Radon is a naturally occurring radioactive gas which comes from uranium and radium. Trace concentrations of these elements are found in soils, rocks and building materials. Radon is naturally present in low concentrations in the air. But it can build up indoors in spaces that are poorly ventilated or underground.

Health effects of radon

If radon gas or its radioactive by-products are inhaled, they can damage lunge tissue, which can lead to the development of lung cancer. The vast majority of lung cancer cases — about 90% — are caused by smoking, but studies have shown that radon is also a factor, playing a part in around 10% of cases.

Smoking plays a role here too as it appears that most radon-related lung cancer cases are in people who also regularly smoke. The combination of smoking and radon magnifies the risk of lung cancer by up to 25 times, compared to that of someone who has never smoked. It’s clear that the best thing you can do to protect yourself from lung cancer is to be smoke free.

Most people in Aotearoa New Zealand would be exposed to relatively low levels of radium. It is difficult to quantify the risk though it appears for every 100 Bq/m3 of radon gas a person is exposed to, their risk of lung cancer is increased by 16% — 100 Bq/m3 would be around 4 times the level of exposure for most New Zealanders, much lower than international guidelines.

How much radon you are exposed to

New Zealand soils only contain traces of uranium and radium (the sources of radon). Most people are only exposed to very small amounts of radon.

People in New Zealand are exposed to around 2 mSv of radon per year. This is about double their natural dose of radiation. The rest comes from:

  • cosmic radiation
  • building materials
  • food
  • water
  • traces of other natural radioactivity in the soil
  • naturally occurring levels in our bodies.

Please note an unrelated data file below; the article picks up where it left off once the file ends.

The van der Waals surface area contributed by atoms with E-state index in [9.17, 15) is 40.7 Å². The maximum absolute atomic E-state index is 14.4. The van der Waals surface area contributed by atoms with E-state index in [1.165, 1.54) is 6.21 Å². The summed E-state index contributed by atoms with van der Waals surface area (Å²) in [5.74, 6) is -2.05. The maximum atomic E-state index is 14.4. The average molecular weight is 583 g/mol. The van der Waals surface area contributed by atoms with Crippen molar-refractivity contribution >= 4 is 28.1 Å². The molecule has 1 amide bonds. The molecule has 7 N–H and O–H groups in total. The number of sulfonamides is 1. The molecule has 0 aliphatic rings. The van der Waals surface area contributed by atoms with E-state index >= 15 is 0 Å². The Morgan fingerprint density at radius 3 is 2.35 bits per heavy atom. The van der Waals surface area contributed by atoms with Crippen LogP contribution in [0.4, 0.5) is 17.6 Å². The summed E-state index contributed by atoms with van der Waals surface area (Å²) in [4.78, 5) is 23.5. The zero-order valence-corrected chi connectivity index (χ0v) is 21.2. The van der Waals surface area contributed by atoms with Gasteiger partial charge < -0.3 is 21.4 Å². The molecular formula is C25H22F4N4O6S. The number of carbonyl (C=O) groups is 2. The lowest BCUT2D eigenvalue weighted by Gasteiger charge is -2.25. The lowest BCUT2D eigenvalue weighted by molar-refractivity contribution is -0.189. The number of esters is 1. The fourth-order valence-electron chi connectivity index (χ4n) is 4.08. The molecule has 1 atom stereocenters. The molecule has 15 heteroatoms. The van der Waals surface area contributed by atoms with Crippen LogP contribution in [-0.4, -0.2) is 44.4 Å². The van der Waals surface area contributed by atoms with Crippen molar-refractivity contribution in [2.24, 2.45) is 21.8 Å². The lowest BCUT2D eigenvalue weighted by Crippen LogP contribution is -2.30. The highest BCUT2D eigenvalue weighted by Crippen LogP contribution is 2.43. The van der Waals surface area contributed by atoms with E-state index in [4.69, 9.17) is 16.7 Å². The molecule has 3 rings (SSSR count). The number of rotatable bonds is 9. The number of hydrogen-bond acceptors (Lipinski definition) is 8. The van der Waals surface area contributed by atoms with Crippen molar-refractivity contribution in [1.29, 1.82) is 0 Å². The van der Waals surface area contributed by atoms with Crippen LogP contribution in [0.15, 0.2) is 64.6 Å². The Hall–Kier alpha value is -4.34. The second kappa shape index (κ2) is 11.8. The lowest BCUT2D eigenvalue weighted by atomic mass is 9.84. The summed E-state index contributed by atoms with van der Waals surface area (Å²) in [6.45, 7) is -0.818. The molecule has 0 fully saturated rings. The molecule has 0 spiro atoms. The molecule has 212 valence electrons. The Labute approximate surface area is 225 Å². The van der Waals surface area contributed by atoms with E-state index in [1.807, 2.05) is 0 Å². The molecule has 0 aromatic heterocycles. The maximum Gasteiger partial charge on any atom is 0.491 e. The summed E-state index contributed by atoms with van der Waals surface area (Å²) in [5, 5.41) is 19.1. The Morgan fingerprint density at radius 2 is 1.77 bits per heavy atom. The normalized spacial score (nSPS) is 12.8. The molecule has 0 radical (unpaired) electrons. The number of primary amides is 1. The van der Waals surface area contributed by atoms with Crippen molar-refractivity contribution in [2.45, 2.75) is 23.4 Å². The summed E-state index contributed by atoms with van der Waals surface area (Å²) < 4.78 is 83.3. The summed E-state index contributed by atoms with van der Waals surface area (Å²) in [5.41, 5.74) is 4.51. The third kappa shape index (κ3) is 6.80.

For comparison, someone undergoing a CT scan of their chest receives around 7 mSv from the procedure.

Radon levels in New Zealand

Radon levels in Aotearoa New Zealand are generally low, and similar to most places overseas.

A 1988 national survey measured radon levels in 8 to 10 houses in each electorate in Aotearoa and found the average radon level to be 18 Bq/m3. A more recent study performed in 2016 focussing on radon levels in Auckland, Christchurch, Wellington and Dunedin. This study found that the national median radon concentration is 23 Bq/m3. The radon levels were similar in both surveys and were found to be comparable to those found in most places overseas. They were also well within the World Health Organization’s recommended levels.

Two studies have been conducted on radon in workplaces where radon levels would be expected to be much higher. The 2000 study focused on radon in mines and Hydro dams and found an average radon level of 105 Bq/m3. One mine had an average radon level of 276 Bq/m3 due to poor ventilation. A 2023 pilot study assessed radon levels in ten selected workplaces which were at a higher risk for radon exposure. This study found that workplaces which had underground rooms or caves with poor airflow had average radon levels between 130 Bq/m3 and 580 Bq/m3.

These results demonstrate that on average radon levels in New Zealand are low, except for some enclosed spaces with poor airflow. In these instances, the results have been provided to the workplaces with advice to look at ways to improve ventilation.

Previous radon studies

Safe radon levels

It is recommended that radon levels are kept as low as possible. The World Health Organization recommends that indoor radon reference levels be set between 100 and 300 Bq/m3.

Most places in Aotearoa New Zealand have radon levels which are far below these levels.

The biggest risk from radon exposure comes when it is paired with cigarette smoking. Although there are fewer studies in this area, evidence suggests that vaping also has the potential to increase your risk from radon. The best way to protect yourself from the risk from radon is by not smoking or vaping.

Any workplaces that have radon levels above the recommended level, or would be expected to have higher levels, should take steps, such as increasing ventilation, to reduce their potential radon exposure.

How to know if you have elevated radon levels

Places that are more likely to have elevated radon levels are often underground locations, ground level rooms with poor airflow or rooms storing radium such as old aircraft dials. The only method of determining the radon levels is by performing a test.

Recent changes

In 2010 and 2014 the International Commission on Radiological Protection (ICRP) released two new publications on the risk of lung cancer from radon. In these publications the ICRP doubled the estimated risk of lung cancer from radon based on new research results.

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